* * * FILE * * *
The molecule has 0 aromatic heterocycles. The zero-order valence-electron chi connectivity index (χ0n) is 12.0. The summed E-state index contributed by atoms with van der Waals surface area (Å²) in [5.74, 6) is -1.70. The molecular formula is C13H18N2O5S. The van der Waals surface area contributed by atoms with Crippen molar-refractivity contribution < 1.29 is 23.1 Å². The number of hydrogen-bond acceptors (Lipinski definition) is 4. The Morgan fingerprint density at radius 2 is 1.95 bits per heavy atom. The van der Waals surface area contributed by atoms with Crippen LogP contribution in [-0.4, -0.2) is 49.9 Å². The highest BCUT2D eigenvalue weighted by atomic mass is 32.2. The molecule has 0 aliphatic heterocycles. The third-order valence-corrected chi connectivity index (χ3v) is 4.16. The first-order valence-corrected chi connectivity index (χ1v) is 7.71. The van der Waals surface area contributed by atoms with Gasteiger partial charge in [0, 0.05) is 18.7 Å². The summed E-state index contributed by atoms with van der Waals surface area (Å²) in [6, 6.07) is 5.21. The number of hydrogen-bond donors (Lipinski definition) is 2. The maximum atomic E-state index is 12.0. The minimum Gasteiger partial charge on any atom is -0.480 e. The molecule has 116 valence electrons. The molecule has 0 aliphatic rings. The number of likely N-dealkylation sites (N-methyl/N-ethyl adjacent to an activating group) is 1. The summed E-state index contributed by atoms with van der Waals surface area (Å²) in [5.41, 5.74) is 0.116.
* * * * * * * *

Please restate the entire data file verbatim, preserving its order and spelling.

The molecule has 0 aromatic heterocycles. The zero-order valence-electron chi connectivity index (χ0n) is 12.0. The summed E-state index contributed by atoms with van der Waals surface area (Å²) in [5.74, 6) is -1.70. The molecular formula is C13H18N2O5S. The van der Waals surface area contributed by atoms with Crippen molar-refractivity contribution < 1.29 is 23.1 Å². The number of hydrogen-bond acceptors (Lipinski definition) is 4. The Morgan fingerprint density at radius 2 is 1.95 bits per heavy atom. The van der Waals surface area contributed by atoms with Crippen LogP contribution in [-0.4, -0.2) is 49.9 Å². The highest BCUT2D eigenvalue weighted by atomic mass is 32.2. The molecule has 0 aliphatic heterocycles. The third-order valence-corrected chi connectivity index (χ3v) is 4.16. The first-order valence-corrected chi connectivity index (χ1v) is 7.71. The van der Waals surface area contributed by atoms with Gasteiger partial charge in [0, 0.05) is 18.7 Å². The summed E-state index contributed by atoms with van der Waals surface area (Å²) in [6, 6.07) is 5.21. The number of hydrogen-bond donors (Lipinski definition) is 2. The maximum atomic E-state index is 12.0. The minimum Gasteiger partial charge on any atom is -0.480 e. The molecule has 116 valence electrons. The molecule has 0 aliphatic rings. The number of likely N-dealkylation sites (N-methyl/N-ethyl adjacent to an activating group) is 1. The summed E-state index contributed by atoms with van der Waals surface area (Å²) in [5.41, 5.74) is 0.116.